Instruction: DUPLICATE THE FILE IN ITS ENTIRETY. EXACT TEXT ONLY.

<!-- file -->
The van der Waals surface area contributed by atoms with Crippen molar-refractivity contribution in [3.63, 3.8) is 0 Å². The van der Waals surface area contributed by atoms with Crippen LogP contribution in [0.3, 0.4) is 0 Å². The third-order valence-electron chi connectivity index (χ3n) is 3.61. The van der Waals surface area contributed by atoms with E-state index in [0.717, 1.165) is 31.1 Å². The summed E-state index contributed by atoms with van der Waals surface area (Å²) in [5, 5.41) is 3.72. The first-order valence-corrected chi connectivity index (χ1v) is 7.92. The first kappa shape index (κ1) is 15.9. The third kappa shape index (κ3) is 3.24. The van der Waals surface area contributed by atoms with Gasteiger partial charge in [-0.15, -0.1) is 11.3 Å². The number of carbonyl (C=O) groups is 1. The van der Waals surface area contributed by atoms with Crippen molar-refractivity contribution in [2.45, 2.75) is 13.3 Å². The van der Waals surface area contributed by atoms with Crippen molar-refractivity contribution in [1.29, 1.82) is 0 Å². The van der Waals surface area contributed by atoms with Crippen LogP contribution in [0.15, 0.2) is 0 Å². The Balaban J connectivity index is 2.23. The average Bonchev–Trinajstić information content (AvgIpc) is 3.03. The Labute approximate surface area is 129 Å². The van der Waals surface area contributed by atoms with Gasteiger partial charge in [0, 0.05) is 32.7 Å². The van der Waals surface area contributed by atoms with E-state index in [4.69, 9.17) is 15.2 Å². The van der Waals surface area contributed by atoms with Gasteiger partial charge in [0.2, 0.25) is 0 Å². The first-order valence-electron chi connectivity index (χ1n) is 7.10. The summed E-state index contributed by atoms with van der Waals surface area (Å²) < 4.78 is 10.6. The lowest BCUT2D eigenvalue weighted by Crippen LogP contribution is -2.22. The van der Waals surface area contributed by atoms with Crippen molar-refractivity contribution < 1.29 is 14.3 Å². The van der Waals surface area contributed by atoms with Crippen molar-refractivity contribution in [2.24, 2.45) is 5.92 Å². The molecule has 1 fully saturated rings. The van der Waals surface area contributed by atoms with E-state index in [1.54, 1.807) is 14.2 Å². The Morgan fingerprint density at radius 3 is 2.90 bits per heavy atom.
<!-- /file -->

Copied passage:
The van der Waals surface area contributed by atoms with Crippen molar-refractivity contribution in [3.63, 3.8) is 0 Å². The van der Waals surface area contributed by atoms with Crippen LogP contribution in [0.3, 0.4) is 0 Å². The third-order valence-electron chi connectivity index (χ3n) is 3.61. The van der Waals surface area contributed by atoms with E-state index in [0.717, 1.165) is 31.1 Å². The summed E-state index contributed by atoms with van der Waals surface area (Å²) in [5, 5.41) is 3.72. The first-order valence-corrected chi connectivity index (χ1v) is 7.92. The first kappa shape index (κ1) is 15.9. The third kappa shape index (κ3) is 3.24. The van der Waals surface area contributed by atoms with Gasteiger partial charge in [-0.15, -0.1) is 11.3 Å². The number of carbonyl (C=O) groups is 1. The van der Waals surface area contributed by atoms with Crippen molar-refractivity contribution in [2.45, 2.75) is 13.3 Å². The van der Waals surface area contributed by atoms with Crippen molar-refractivity contribution in [1.29, 1.82) is 0 Å². The van der Waals surface area contributed by atoms with Crippen LogP contribution in [0.15, 0.2) is 0 Å². The Balaban J connectivity index is 2.23. The average Bonchev–Trinajstić information content (AvgIpc) is 3.03. The Labute approximate surface area is 129 Å². The van der Waals surface area contributed by atoms with Gasteiger partial charge in [0, 0.05) is 32.7 Å². The van der Waals surface area contributed by atoms with E-state index in [4.69, 9.17) is 15.2 Å². The van der Waals surface area contributed by atoms with Gasteiger partial charge in [0.2, 0.25) is 0 Å². The first-order valence-electron chi connectivity index (χ1n) is 7.10. The summed E-state index contributed by atoms with van der Waals surface area (Å²) < 4.78 is 10.6. The lowest BCUT2D eigenvalue weighted by Crippen LogP contribution is -2.22. The van der Waals surface area contributed by atoms with Crippen molar-refractivity contribution < 1.29 is 14.3 Å². The van der Waals surface area contributed by atoms with Crippen molar-refractivity contribution in [2.24, 2.45) is 5.92 Å². The molecule has 1 fully saturated rings. The van der Waals surface area contributed by atoms with E-state index in [1.54, 1.807) is 14.2 Å². The Morgan fingerprint density at radius 3 is 2.90 bits per heavy atom.